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Every sculpture has a story, and so it is with piece…

The ply backing and all the pieces were collected from the Callo coast which is in Mimosa National Park. At Callo there is a sea cave which is about 50 feet long and tidal, and if you time the tide and swell and make it out the other side, you can reach an inaccessible section of rutted coast where Driftwood lays stranded. Always a treasured find for me, wandering the rich tide line and sampling the weathered wood, collecting and bagging the smaller pieces or roping the bigger for the long walk back…always nervous to see if i`d timed the tide right and let back through the cave, or get a soaking, possibly loosing the Driftwood, or worst of all, be stuck on the far side and have to somehow climb my way out over a hill…most times you do get wet, but you make it out to the nearby camp.

The smaller pieces, unique in shape, size and species, the ocean tumbling and sculpturing over and over, thrown ashore and back, and if not found would eventually disappear all together…and where of their origin? and how long have they been drifting?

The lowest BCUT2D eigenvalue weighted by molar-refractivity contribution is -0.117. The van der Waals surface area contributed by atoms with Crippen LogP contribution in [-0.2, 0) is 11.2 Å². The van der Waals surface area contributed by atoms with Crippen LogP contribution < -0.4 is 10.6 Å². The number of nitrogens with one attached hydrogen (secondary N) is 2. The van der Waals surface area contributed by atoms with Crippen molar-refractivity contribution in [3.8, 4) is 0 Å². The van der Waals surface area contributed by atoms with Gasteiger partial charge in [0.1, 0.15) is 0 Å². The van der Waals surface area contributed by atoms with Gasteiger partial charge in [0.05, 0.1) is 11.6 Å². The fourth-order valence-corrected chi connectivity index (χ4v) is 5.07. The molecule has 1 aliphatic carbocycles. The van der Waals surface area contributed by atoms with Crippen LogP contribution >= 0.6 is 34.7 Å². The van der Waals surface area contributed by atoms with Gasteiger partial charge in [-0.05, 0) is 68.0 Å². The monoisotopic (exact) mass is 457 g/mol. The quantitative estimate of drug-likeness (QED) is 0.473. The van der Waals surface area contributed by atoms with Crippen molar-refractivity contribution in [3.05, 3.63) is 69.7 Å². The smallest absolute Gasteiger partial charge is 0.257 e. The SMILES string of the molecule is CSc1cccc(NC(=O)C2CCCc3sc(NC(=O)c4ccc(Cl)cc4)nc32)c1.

The ply backing is a rare find, strait, with a nice battered rustic edge…the smaller pieces a variety of Pine, Oregon, Cedar, hardwoods and Pacific rain forest timbers…all sculptured by sea, tide and time.

Dw 1 Dw 2

Driftwood

Dean Ware

AUD$950
Size: 39w x 108h x 3d cms
View in my room

or 4 fortnightly payments of AUD$237.50 with Afterpay More info

Driftwood wall art

Ready to hang

In stock

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Sold By: Dean Ware

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Additional Information

Every sculpture has a story, and so it is with piece…

The ply backing and all the pieces were collected from the Callo coast which is in Mimosa National Park. At Callo there is a sea cave which is about 50 feet long and tidal, and if you time the tide and swell and make it out the other side, you can reach an inaccessible section of rutted coast where Driftwood lays stranded. Always a treasured find for me, wandering the rich tide line and sampling the weathered wood, collecting and bagging the smaller pieces or roping the bigger for the long walk back…always nervous to see if i`d timed the tide right and let back through the cave, or get a soaking, possibly loosing the Driftwood, or worst of all, be stuck on the far side and have to somehow climb my way out over a hill…most times you do get wet, but you make it out to the nearby camp.

The smaller pieces, unique in shape, size and species, the ocean tumbling and sculpturing over and over, thrown ashore and back, and if not found would eventually disappear all together…and where of their origin? and how long have they been drifting?

The ply backing is a rare find, strait, with a nice battered rustic edge…the smaller pieces a variety of Pine, Oregon, Cedar, hardwoods and Pacific rain forest timbers…all sculptured by sea, tide and time.

Dw 1 Dw 2